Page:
For this woman, her partner wanted to have sex and she did not. She relates this desire to the fact that he is a man and therefore always wants to have sex.

He was all for it before me, I was indifferent to it. He wants it all the time, it's sad that men are like that (E5).

This woman says she had to keep out of her partner's way and the strategy she used was to lock herself in. He wanted to have sex before she did and he said he would not put up with not having sex.

He wanted to before me, there were days when I would go to the living room because he said he would not put up with doing without and I said that he would just have to and that was it. I locked myself in the room and shortly later he called me saying that the baby wants nursing, but it wasn't her time to be breastfed and so I ignored him. By the 15th or 20th day, he already wanted it and he said I could do it, and I said I couldn't and that he had to wait for 40 days because my uterus was still open (E6).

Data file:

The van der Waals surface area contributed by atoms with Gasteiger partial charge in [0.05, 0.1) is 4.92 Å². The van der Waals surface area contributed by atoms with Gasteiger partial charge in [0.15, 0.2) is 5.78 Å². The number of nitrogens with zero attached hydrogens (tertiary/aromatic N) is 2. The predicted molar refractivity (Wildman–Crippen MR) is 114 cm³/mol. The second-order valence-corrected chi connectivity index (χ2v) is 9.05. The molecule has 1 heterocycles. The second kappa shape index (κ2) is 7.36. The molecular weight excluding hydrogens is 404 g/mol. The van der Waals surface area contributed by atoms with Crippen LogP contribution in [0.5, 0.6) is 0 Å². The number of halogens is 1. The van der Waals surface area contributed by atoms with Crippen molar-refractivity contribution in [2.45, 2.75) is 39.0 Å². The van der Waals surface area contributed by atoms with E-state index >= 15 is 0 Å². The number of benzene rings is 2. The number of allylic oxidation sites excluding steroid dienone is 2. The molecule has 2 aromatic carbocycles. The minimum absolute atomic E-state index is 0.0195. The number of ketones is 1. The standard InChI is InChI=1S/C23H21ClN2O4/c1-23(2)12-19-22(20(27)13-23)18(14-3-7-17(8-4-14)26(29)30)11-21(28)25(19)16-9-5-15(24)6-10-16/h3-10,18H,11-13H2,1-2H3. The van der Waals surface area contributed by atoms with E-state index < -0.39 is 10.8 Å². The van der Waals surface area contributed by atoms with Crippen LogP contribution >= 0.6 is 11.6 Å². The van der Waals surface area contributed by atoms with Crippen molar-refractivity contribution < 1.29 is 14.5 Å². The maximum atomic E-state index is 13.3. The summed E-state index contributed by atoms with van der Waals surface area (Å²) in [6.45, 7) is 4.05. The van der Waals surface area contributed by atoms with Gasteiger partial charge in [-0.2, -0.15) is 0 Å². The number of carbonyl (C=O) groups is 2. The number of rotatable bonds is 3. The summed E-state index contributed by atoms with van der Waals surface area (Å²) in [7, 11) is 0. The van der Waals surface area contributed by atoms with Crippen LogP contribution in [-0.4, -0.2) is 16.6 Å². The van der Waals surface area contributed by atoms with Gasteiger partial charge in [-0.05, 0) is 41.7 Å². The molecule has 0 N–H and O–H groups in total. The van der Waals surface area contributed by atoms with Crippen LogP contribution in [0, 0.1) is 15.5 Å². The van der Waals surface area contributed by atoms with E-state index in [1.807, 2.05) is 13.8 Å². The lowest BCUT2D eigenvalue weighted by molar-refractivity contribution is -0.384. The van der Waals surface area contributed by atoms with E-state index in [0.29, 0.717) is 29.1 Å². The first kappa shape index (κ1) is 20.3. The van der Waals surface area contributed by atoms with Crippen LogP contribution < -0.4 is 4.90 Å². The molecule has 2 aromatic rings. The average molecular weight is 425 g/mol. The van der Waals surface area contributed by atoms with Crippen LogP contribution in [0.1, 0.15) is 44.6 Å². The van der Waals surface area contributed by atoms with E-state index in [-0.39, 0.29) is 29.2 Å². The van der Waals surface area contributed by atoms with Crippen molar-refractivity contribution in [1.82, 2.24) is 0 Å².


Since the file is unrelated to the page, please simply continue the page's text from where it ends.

The statements below show that despite their husbands wanting sex, the men were also afraid.

He wanted to but he was scared too, it was until much later on that he came to me looking for it (E1).

In this woman's statement, her partner's fear is associated with the fact that he witnessed the birth and because he was afraid he would hurt her.

He respected me, sometimes he lay down with me and said: you still can't [...] He said he was afraid to hurt me because he'd seen everything, had watched everything. So he was a little scared, but later it was normal (E2).

Feelings and sensations which involve sexual activity after child-birth: Fear; Worry; Pain and discomfort.

Fear